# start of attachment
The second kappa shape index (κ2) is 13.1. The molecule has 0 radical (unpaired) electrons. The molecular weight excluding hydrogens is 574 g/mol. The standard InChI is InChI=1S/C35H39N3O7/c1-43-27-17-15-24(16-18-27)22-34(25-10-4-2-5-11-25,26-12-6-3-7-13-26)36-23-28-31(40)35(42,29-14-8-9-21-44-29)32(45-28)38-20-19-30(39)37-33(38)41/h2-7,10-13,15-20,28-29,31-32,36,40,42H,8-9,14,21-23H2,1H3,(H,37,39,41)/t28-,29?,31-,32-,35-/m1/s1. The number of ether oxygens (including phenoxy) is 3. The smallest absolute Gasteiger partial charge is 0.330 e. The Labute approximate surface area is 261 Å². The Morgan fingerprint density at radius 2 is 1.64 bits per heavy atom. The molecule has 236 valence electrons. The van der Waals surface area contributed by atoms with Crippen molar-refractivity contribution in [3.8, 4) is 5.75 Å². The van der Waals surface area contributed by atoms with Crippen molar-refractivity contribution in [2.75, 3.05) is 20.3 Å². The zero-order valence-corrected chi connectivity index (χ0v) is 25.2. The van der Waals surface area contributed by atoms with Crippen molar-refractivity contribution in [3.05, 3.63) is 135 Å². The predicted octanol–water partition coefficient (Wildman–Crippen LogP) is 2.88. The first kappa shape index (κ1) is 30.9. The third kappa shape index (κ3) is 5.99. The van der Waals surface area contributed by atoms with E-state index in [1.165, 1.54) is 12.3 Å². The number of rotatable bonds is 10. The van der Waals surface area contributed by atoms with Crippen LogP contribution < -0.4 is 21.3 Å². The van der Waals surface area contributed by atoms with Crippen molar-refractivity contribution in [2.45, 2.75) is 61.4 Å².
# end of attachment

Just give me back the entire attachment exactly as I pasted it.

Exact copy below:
The second kappa shape index (κ2) is 13.1. The molecule has 0 radical (unpaired) electrons. The molecular weight excluding hydrogens is 574 g/mol. The standard InChI is InChI=1S/C35H39N3O7/c1-43-27-17-15-24(16-18-27)22-34(25-10-4-2-5-11-25,26-12-6-3-7-13-26)36-23-28-31(40)35(42,29-14-8-9-21-44-29)32(45-28)38-20-19-30(39)37-33(38)41/h2-7,10-13,15-20,28-29,31-32,36,40,42H,8-9,14,21-23H2,1H3,(H,37,39,41)/t28-,29?,31-,32-,35-/m1/s1. The number of ether oxygens (including phenoxy) is 3. The smallest absolute Gasteiger partial charge is 0.330 e. The Labute approximate surface area is 261 Å². The Morgan fingerprint density at radius 2 is 1.64 bits per heavy atom. The molecule has 236 valence electrons. The van der Waals surface area contributed by atoms with Crippen molar-refractivity contribution in [3.8, 4) is 5.75 Å². The van der Waals surface area contributed by atoms with Crippen molar-refractivity contribution in [2.75, 3.05) is 20.3 Å². The zero-order valence-corrected chi connectivity index (χ0v) is 25.2. The van der Waals surface area contributed by atoms with Crippen molar-refractivity contribution in [3.05, 3.63) is 135 Å². The predicted octanol–water partition coefficient (Wildman–Crippen LogP) is 2.88. The first kappa shape index (κ1) is 30.9. The third kappa shape index (κ3) is 5.99. The van der Waals surface area contributed by atoms with E-state index in [1.165, 1.54) is 12.3 Å². The number of rotatable bonds is 10. The van der Waals surface area contributed by atoms with Crippen LogP contribution < -0.4 is 21.3 Å². The van der Waals surface area contributed by atoms with Crippen molar-refractivity contribution in [2.45, 2.75) is 61.4 Å².